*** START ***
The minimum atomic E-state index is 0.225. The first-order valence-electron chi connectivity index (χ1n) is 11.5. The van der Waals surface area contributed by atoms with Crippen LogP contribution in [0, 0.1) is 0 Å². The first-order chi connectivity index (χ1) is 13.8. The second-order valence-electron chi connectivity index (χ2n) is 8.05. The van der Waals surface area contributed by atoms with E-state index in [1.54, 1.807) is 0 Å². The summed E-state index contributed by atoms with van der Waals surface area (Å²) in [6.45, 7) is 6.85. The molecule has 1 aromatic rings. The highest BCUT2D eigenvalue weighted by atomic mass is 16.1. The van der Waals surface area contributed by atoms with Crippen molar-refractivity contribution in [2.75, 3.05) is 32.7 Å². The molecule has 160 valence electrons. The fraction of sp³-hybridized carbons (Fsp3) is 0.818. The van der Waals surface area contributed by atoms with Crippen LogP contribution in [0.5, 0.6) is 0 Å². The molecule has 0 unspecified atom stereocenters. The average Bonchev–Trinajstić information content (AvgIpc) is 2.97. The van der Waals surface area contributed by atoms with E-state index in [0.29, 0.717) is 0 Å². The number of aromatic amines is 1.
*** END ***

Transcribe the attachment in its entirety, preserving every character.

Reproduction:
The minimum atomic E-state index is 0.225. The first-order valence-electron chi connectivity index (χ1n) is 11.5. The van der Waals surface area contributed by atoms with Crippen LogP contribution in [0, 0.1) is 0 Å². The first-order chi connectivity index (χ1) is 13.8. The second-order valence-electron chi connectivity index (χ2n) is 8.05. The van der Waals surface area contributed by atoms with E-state index in [1.54, 1.807) is 0 Å². The summed E-state index contributed by atoms with van der Waals surface area (Å²) in [6.45, 7) is 6.85. The molecule has 1 aromatic rings. The highest BCUT2D eigenvalue weighted by atomic mass is 16.1. The van der Waals surface area contributed by atoms with Crippen molar-refractivity contribution in [2.75, 3.05) is 32.7 Å². The molecule has 160 valence electrons. The fraction of sp³-hybridized carbons (Fsp3) is 0.818. The van der Waals surface area contributed by atoms with Crippen LogP contribution in [0.5, 0.6) is 0 Å². The molecule has 0 unspecified atom stereocenters. The average Bonchev–Trinajstić information content (AvgIpc) is 2.97. The van der Waals surface area contributed by atoms with E-state index in [0.29, 0.717) is 0 Å². The number of aromatic amines is 1.